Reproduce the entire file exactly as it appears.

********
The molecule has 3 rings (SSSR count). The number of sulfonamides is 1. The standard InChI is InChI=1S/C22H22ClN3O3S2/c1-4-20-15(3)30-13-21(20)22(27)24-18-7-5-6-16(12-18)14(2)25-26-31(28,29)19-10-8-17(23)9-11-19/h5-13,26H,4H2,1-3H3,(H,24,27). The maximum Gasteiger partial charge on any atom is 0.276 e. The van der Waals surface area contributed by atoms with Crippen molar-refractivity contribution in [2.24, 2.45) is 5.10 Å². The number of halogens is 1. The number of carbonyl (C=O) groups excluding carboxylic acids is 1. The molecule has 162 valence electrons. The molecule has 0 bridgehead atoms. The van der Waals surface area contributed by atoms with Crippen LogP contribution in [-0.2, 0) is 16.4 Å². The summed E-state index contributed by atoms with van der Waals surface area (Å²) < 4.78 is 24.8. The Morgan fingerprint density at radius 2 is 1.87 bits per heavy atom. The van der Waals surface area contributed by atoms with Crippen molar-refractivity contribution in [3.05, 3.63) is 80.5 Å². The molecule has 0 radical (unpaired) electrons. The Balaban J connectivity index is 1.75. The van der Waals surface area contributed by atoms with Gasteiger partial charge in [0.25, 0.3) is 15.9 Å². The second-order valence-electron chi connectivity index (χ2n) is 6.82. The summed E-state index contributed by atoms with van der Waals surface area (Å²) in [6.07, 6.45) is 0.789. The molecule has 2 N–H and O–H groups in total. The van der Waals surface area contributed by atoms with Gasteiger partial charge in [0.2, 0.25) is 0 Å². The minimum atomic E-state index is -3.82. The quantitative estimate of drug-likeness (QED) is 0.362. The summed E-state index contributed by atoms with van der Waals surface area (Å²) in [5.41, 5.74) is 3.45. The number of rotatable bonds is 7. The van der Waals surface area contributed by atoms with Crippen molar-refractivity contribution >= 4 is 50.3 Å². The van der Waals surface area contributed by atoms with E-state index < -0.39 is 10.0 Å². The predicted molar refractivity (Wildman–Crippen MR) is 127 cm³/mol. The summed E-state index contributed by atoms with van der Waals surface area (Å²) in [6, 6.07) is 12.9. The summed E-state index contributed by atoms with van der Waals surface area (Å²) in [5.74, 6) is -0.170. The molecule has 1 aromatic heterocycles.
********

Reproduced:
The molecule has 3 rings (SSSR count). The number of sulfonamides is 1. The standard InChI is InChI=1S/C22H22ClN3O3S2/c1-4-20-15(3)30-13-21(20)22(27)24-18-7-5-6-16(12-18)14(2)25-26-31(28,29)19-10-8-17(23)9-11-19/h5-13,26H,4H2,1-3H3,(H,24,27). The maximum Gasteiger partial charge on any atom is 0.276 e. The van der Waals surface area contributed by atoms with Crippen molar-refractivity contribution in [2.24, 2.45) is 5.10 Å². The number of halogens is 1. The number of carbonyl (C=O) groups excluding carboxylic acids is 1. The molecule has 162 valence electrons. The molecule has 0 bridgehead atoms. The van der Waals surface area contributed by atoms with Crippen LogP contribution in [-0.2, 0) is 16.4 Å². The summed E-state index contributed by atoms with van der Waals surface area (Å²) < 4.78 is 24.8. The Morgan fingerprint density at radius 2 is 1.87 bits per heavy atom. The van der Waals surface area contributed by atoms with Crippen molar-refractivity contribution in [3.05, 3.63) is 80.5 Å². The molecule has 0 radical (unpaired) electrons. The Balaban J connectivity index is 1.75. The van der Waals surface area contributed by atoms with Gasteiger partial charge in [0.25, 0.3) is 15.9 Å². The second-order valence-electron chi connectivity index (χ2n) is 6.82. The summed E-state index contributed by atoms with van der Waals surface area (Å²) in [6.07, 6.45) is 0.789. The molecule has 2 N–H and O–H groups in total. The van der Waals surface area contributed by atoms with Gasteiger partial charge in [0.2, 0.25) is 0 Å². The minimum atomic E-state index is -3.82. The quantitative estimate of drug-likeness (QED) is 0.362. The summed E-state index contributed by atoms with van der Waals surface area (Å²) in [5.41, 5.74) is 3.45. The number of rotatable bonds is 7. The van der Waals surface area contributed by atoms with Crippen molar-refractivity contribution >= 4 is 50.3 Å². The van der Waals surface area contributed by atoms with E-state index < -0.39 is 10.0 Å². The predicted molar refractivity (Wildman–Crippen MR) is 127 cm³/mol. The summed E-state index contributed by atoms with van der Waals surface area (Å²) in [6, 6.07) is 12.9. The summed E-state index contributed by atoms with van der Waals surface area (Å²) in [5.74, 6) is -0.170. The molecule has 1 aromatic heterocycles.